The wood burning stove keeps the need for central heating to a minimum. It’s mostly fuelled currently from scrap wood and chopped up leilandeii from the site of my friend Mike’s amazing eco house project. Added to that, October was ridiculously warm here in the north of England, and we only started getting proper winter weather in November.

Year of the Power Tool…

There was almost continuous daytime use of power tools and builders lighting for the two months that me and me old mate Steve turned our dank cellar into the small but very pleasing (and very well insulated) space it now is. This bumped up the electricity use somewhat.

…and holidays-a-go-go

In the car fuel total, we counted holidays to France, Northumberland, and Cornwall in the car, as well as numerous trips to the seaside and to visit friends and relatives. As we live right in the middle of the action in our city, there is little need to use the car for ‘nipping’ about, though, and we are able to walk to most of the attractions, and kids activities rather than use the car – unless the weather is particularly vile – because the short journeys can really add up.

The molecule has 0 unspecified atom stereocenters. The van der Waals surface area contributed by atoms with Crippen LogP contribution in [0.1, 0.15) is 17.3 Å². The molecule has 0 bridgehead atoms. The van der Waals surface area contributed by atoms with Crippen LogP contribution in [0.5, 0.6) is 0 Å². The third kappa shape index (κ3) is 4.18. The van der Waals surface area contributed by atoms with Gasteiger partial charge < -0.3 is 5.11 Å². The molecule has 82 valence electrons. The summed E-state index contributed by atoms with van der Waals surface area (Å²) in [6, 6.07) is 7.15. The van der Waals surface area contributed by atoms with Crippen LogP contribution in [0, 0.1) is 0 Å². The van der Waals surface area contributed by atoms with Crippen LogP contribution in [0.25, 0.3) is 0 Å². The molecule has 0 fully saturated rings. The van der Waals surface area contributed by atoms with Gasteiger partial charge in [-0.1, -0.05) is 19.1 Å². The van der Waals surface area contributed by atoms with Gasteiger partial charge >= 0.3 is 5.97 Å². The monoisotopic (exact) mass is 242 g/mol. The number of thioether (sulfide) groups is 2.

The downside fails…no frugal living here

If these were the wins, then the surprises were a little harsher. I have never particularly warmed to the ‘frugal’ or ‘live simply’ slogans. This is mainly because I love really good food and drink – and plenty of it. We eat as much organic food as possible, and this does come at a price.